“Finds building and maintaining close friendships and relationships difficult” – tick tick
All of a sudden, I had a word to describe why my brain seemed to work differently to those around me. It wasn’t “magic” but it was something.
“Something that can’t be cured” Google told me later that day, which caught me by surprise. I hadn’t made the mental leap yet from finding an answer to needing it fixed. And now, that wasn’t possible, which told me autism was a bad thing.
I’ve thought a lot about getting assessed for a formal diagnosis since that day. Once, in my early 20s, I even asked a doctor for a referral. She wanted to know why since I was “clearly capable” so I left, empty-handed and feeling like a fraud. It’s a difficult thing to explain feeling trapped inside a shell that, for all intents and purposes, looks “normal” – whatever that means.
By the time I turned 25 years old I was newly divorced, incredibly lonely, and being bullied out of a job that I thought I would retire from. Desperate to avoid going home to an empty house, I would often spend hours in the work car park listening to the parents of my speech pathology clients talk about work, family, and their hopes and fears for the future. At the time, I thought I was probably just a nice distraction, something to kill the hours between pick up time and bed. Now I know there was a lot more to it than that.
Over the years I have had the opportunity to chat with hundreds of parents raising kids with all sorts of disabilities about their experience with loneliness. Assuming that most of them spent hours driving back and forth between various appointments, I figured that ‘time’ would be the biggest contributor to their often lonely lives. Instead, I was surprised to learn that it was often other peoples’ negativity that was the main culprit.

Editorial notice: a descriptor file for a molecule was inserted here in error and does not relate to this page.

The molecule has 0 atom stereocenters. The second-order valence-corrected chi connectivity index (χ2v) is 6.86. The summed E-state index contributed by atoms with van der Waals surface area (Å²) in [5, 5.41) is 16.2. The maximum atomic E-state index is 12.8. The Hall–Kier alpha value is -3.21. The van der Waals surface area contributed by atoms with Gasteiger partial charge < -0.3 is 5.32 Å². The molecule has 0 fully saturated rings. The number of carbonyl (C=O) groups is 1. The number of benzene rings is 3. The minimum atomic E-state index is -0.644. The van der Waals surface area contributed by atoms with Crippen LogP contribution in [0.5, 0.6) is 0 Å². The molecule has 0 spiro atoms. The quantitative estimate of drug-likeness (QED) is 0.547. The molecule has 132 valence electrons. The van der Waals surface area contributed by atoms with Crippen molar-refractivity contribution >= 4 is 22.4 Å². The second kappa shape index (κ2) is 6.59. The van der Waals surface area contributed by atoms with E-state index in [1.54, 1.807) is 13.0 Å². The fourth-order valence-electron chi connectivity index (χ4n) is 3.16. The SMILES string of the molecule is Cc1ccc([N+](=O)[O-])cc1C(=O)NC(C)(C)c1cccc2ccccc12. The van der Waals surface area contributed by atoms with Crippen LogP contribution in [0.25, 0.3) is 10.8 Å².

Sick of being told all the things their kid would never do, a lot of the parents I spoke to said it was just easier for them to retreat into social circles that understood and respected their family’s journey. For many, that was their medical and therapy team. You can imagine, this insight gave a whole new meaning to the time spent with parents in my old work car park. For those couple of hours, I realised I had been their person and they had been mine.
If I had to pick one, I would say that it was that realisation that sparked the idea for Kindship* and with it my courage to go down the path of getting a diagnosis.
In building our social network for parents raising children with disabilities, I have had the privilege to get to know so many beautiful families who despite their challenges, love and accept their kids for who they are. In their hope for the future and fierce advocacy, I have come to recognise that a diagnosis does not define me or what I am capable and deserving of. Instead, it is just another tool to help me navigate the bumpy road that is life and for that, I am so incredibly grateful.
*Kindship is a free digital social network for parents raising children with disabilities. Built together with 200 Founding Families, we help mums and dads build friendships, find support, and learn from like-minded parents on similar journeys. To download the free app visit www.kindship.co
Written by Summer Petrosius, Founder & CEO Kindship